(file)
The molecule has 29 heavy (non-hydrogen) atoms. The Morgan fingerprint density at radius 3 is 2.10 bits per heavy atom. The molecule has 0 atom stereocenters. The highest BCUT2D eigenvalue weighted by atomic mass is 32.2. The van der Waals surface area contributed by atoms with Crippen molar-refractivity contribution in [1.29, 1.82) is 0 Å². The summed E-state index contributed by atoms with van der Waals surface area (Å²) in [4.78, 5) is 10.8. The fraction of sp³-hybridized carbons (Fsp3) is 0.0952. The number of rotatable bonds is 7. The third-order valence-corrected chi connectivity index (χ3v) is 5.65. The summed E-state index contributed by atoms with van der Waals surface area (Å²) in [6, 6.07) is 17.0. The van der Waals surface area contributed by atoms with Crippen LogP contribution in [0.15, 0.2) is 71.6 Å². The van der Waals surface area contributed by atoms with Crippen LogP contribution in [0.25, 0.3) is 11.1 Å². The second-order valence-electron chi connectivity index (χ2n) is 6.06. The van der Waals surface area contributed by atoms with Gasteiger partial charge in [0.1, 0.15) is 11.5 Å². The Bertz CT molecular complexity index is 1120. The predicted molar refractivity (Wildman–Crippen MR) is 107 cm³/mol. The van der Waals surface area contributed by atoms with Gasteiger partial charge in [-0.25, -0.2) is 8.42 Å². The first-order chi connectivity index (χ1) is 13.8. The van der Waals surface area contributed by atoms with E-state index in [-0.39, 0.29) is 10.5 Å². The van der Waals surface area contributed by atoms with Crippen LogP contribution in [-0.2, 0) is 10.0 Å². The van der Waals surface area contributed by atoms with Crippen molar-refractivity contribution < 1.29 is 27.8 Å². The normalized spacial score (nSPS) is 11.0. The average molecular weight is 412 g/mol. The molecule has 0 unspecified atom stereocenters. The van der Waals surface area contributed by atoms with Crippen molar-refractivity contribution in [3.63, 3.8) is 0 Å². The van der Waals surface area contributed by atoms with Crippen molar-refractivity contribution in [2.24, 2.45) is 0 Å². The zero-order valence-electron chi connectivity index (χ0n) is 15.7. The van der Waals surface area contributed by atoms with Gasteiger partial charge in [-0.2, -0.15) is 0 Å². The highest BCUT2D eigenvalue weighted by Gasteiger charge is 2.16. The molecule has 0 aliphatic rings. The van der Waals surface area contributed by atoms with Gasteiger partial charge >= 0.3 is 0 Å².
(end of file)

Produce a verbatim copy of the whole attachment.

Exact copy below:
The molecule has 29 heavy (non-hydrogen) atoms. The Morgan fingerprint density at radius 3 is 2.10 bits per heavy atom. The molecule has 0 atom stereocenters. The highest BCUT2D eigenvalue weighted by atomic mass is 32.2. The van der Waals surface area contributed by atoms with Crippen molar-refractivity contribution in [1.29, 1.82) is 0 Å². The summed E-state index contributed by atoms with van der Waals surface area (Å²) in [4.78, 5) is 10.8. The fraction of sp³-hybridized carbons (Fsp3) is 0.0952. The number of rotatable bonds is 7. The third-order valence-corrected chi connectivity index (χ3v) is 5.65. The summed E-state index contributed by atoms with van der Waals surface area (Å²) in [6, 6.07) is 17.0. The van der Waals surface area contributed by atoms with Crippen LogP contribution in [0.15, 0.2) is 71.6 Å². The van der Waals surface area contributed by atoms with Crippen LogP contribution in [0.25, 0.3) is 11.1 Å². The second-order valence-electron chi connectivity index (χ2n) is 6.06. The van der Waals surface area contributed by atoms with Gasteiger partial charge in [0.1, 0.15) is 11.5 Å². The Bertz CT molecular complexity index is 1120. The predicted molar refractivity (Wildman–Crippen MR) is 107 cm³/mol. The van der Waals surface area contributed by atoms with Gasteiger partial charge in [-0.25, -0.2) is 8.42 Å². The first-order chi connectivity index (χ1) is 13.8. The van der Waals surface area contributed by atoms with E-state index in [-0.39, 0.29) is 10.5 Å². The van der Waals surface area contributed by atoms with Crippen LogP contribution in [-0.2, 0) is 10.0 Å². The van der Waals surface area contributed by atoms with Crippen molar-refractivity contribution < 1.29 is 27.8 Å². The normalized spacial score (nSPS) is 11.0. The average molecular weight is 412 g/mol. The molecule has 0 unspecified atom stereocenters. The van der Waals surface area contributed by atoms with Crippen molar-refractivity contribution in [3.63, 3.8) is 0 Å². The van der Waals surface area contributed by atoms with Crippen molar-refractivity contribution in [2.24, 2.45) is 0 Å². The zero-order valence-electron chi connectivity index (χ0n) is 15.7. The van der Waals surface area contributed by atoms with Gasteiger partial charge in [-0.2, -0.15) is 0 Å². The highest BCUT2D eigenvalue weighted by Gasteiger charge is 2.16. The molecule has 0 aliphatic rings. The van der Waals surface area contributed by atoms with Gasteiger partial charge >= 0.3 is 0 Å².